Gov. Chris Christie announced Monday a gradual phase-in of using results of new standardized tests for students to judge the performance of New Jersey's teachers.
He also issued an executive order to establish a commission to review the effectiveness of all standardized tests given to students from kindergarten through high school.
The action was expected. Lawmakers twice delayed planned votes on a more drastic change that would have delayed entirely the use of results from the new exams developed by the Partnership for Assessment of Readiness of College and Careers.
Christie likely would have vetoed that measure, but offered his executive action as a compromise.
The new exams, being given for the first time in the coming school years, are designed to measure how well students learn the nationwide core curriculum standards.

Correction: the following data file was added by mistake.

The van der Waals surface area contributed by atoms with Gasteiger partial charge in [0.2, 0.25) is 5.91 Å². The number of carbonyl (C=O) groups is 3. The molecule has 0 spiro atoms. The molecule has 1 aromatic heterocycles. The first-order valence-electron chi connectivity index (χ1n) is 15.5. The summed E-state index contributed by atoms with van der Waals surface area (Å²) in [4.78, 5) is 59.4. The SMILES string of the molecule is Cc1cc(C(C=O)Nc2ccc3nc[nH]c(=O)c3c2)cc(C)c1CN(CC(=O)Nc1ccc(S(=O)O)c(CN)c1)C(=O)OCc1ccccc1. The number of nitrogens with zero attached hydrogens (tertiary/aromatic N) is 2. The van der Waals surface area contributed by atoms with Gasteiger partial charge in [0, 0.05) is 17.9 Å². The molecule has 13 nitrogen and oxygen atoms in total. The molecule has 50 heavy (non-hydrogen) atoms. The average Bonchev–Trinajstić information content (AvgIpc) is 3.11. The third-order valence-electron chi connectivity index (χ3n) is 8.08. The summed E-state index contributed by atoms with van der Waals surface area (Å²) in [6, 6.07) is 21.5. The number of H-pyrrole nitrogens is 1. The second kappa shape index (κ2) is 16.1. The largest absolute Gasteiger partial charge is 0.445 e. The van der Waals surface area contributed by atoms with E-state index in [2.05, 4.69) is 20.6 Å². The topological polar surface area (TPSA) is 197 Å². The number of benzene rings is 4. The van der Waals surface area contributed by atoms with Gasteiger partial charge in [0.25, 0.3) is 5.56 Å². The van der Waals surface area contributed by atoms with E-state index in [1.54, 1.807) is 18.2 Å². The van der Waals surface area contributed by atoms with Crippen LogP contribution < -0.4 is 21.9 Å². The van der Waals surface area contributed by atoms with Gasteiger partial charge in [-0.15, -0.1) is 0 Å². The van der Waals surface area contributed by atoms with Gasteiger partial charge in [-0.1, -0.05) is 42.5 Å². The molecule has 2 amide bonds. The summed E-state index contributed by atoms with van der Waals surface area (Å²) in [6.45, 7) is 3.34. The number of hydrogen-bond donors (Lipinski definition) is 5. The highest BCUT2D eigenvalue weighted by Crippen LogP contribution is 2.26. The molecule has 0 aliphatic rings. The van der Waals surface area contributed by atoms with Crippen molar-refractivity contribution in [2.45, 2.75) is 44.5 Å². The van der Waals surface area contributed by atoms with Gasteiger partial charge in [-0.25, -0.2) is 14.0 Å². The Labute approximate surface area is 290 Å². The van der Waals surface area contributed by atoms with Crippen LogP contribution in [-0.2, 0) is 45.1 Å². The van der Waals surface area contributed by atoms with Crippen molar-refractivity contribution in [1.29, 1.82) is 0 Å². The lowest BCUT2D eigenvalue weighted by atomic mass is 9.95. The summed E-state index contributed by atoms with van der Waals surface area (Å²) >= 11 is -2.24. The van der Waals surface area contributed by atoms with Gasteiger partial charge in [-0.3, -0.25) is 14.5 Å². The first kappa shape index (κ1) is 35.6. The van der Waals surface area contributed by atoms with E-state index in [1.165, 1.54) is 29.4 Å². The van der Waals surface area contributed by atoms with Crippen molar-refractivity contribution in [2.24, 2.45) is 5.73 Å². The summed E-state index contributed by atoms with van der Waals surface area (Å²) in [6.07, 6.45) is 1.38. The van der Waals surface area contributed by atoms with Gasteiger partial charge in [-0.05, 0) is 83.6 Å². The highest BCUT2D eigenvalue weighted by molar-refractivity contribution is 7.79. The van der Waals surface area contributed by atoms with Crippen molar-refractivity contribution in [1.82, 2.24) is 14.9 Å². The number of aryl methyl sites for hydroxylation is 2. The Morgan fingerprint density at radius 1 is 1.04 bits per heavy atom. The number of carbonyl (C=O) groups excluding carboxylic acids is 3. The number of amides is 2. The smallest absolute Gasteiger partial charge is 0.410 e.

They are under criticism in three ways.
Some object to having a national school curriculum; some object to using student test results to judge teachers, and many school districts are concerned about the logistical details of implementing new tests.
Christie's decisions deal mostly with that last — and less politically charged — concern.
The state had called for using how much students improve on certain tests to account for 30 percent of teachers' evaluations. But the concession makes them worth 10 percent of the evaluation in the coming year and 20 percent in 2015-16.
But for teachers who do not teach tested subjects, a slightly higher portion of their evaluations — 20 percent instead of 15 — is now to be based on other measures of students' learning. The rest of the teachers' marks will come from classroom observations.
The state will now also let teachers who get poor ratings because of the test results ask for reviews of their evaluations.
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